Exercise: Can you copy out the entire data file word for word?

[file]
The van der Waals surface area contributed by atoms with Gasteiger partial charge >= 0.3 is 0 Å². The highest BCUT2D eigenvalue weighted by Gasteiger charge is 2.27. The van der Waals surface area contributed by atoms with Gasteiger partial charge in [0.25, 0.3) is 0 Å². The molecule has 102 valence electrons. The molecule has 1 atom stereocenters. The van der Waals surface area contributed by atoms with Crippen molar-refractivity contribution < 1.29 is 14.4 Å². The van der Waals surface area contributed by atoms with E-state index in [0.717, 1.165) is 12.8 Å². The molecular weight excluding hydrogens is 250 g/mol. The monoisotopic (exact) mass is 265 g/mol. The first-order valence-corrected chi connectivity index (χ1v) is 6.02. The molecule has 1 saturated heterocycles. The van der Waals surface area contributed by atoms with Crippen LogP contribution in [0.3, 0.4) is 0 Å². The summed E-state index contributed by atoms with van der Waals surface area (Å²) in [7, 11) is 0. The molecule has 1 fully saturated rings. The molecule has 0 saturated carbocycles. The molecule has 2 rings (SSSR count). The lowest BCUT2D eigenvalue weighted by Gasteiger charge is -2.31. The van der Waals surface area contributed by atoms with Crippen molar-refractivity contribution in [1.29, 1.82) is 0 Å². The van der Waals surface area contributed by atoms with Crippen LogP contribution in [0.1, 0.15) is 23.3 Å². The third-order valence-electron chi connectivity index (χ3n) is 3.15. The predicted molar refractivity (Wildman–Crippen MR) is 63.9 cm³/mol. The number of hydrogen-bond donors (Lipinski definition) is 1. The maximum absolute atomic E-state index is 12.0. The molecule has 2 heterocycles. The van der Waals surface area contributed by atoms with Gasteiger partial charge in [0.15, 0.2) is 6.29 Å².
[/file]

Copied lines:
The van der Waals surface area contributed by atoms with Gasteiger partial charge >= 0.3 is 0 Å². The highest BCUT2D eigenvalue weighted by Gasteiger charge is 2.27. The van der Waals surface area contributed by atoms with Gasteiger partial charge in [0.25, 0.3) is 0 Å². The molecule has 102 valence electrons. The molecule has 1 atom stereocenters. The van der Waals surface area contributed by atoms with Crippen molar-refractivity contribution < 1.29 is 14.4 Å². The van der Waals surface area contributed by atoms with E-state index in [0.717, 1.165) is 12.8 Å². The molecular weight excluding hydrogens is 250 g/mol. The monoisotopic (exact) mass is 265 g/mol. The first-order valence-corrected chi connectivity index (χ1v) is 6.02. The molecule has 1 saturated heterocycles. The van der Waals surface area contributed by atoms with Crippen LogP contribution in [0.3, 0.4) is 0 Å². The summed E-state index contributed by atoms with van der Waals surface area (Å²) in [7, 11) is 0. The molecule has 1 fully saturated rings. The molecule has 0 saturated carbocycles. The molecule has 2 rings (SSSR count). The lowest BCUT2D eigenvalue weighted by Gasteiger charge is -2.31. The van der Waals surface area contributed by atoms with Crippen molar-refractivity contribution in [1.29, 1.82) is 0 Å². The van der Waals surface area contributed by atoms with Crippen LogP contribution in [0.1, 0.15) is 23.3 Å². The third-order valence-electron chi connectivity index (χ3n) is 3.15. The predicted molar refractivity (Wildman–Crippen MR) is 63.9 cm³/mol. The number of hydrogen-bond donors (Lipinski definition) is 1. The maximum absolute atomic E-state index is 12.0. The molecule has 2 heterocycles. The van der Waals surface area contributed by atoms with Gasteiger partial charge in [0.15, 0.2) is 6.29 Å².